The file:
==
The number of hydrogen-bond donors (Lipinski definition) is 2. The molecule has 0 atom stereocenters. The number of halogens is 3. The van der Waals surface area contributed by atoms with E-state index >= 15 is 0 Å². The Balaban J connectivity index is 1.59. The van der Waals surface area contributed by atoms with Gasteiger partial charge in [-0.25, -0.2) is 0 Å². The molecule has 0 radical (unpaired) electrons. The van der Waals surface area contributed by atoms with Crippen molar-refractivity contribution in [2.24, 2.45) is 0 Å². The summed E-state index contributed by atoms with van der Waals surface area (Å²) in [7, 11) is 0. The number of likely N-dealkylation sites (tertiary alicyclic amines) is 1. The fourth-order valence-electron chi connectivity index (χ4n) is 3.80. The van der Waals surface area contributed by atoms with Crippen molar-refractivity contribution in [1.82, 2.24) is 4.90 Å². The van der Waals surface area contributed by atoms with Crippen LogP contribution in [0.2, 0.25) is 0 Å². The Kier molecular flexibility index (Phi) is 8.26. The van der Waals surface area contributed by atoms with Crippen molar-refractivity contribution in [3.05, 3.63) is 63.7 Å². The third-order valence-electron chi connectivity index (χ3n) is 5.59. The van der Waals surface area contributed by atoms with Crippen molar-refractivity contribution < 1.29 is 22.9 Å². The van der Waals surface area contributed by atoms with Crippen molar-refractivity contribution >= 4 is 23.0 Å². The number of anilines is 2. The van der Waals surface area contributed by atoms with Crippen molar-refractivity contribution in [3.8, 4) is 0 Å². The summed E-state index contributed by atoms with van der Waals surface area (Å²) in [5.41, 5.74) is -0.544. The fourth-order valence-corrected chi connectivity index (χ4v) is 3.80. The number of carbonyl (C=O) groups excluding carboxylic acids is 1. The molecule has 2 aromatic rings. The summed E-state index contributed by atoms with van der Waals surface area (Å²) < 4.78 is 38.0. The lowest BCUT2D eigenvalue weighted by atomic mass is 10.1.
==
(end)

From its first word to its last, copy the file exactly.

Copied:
The number of hydrogen-bond donors (Lipinski definition) is 2. The molecule has 0 atom stereocenters. The number of halogens is 3. The van der Waals surface area contributed by atoms with E-state index >= 15 is 0 Å². The Balaban J connectivity index is 1.59. The van der Waals surface area contributed by atoms with Gasteiger partial charge in [-0.25, -0.2) is 0 Å². The molecule has 0 radical (unpaired) electrons. The van der Waals surface area contributed by atoms with Crippen molar-refractivity contribution in [2.24, 2.45) is 0 Å². The summed E-state index contributed by atoms with van der Waals surface area (Å²) in [7, 11) is 0. The number of likely N-dealkylation sites (tertiary alicyclic amines) is 1. The fourth-order valence-electron chi connectivity index (χ4n) is 3.80. The van der Waals surface area contributed by atoms with Crippen molar-refractivity contribution in [1.82, 2.24) is 4.90 Å². The van der Waals surface area contributed by atoms with Crippen LogP contribution in [0.2, 0.25) is 0 Å². The Kier molecular flexibility index (Phi) is 8.26. The van der Waals surface area contributed by atoms with Crippen molar-refractivity contribution in [3.05, 3.63) is 63.7 Å². The third-order valence-electron chi connectivity index (χ3n) is 5.59. The van der Waals surface area contributed by atoms with Crippen molar-refractivity contribution < 1.29 is 22.9 Å². The van der Waals surface area contributed by atoms with Crippen molar-refractivity contribution >= 4 is 23.0 Å². The number of anilines is 2. The van der Waals surface area contributed by atoms with Crippen molar-refractivity contribution in [3.8, 4) is 0 Å². The summed E-state index contributed by atoms with van der Waals surface area (Å²) in [5.41, 5.74) is -0.544. The fourth-order valence-corrected chi connectivity index (χ4v) is 3.80. The number of carbonyl (C=O) groups excluding carboxylic acids is 1. The molecule has 2 aromatic rings. The summed E-state index contributed by atoms with van der Waals surface area (Å²) < 4.78 is 38.0. The lowest BCUT2D eigenvalue weighted by atomic mass is 10.1.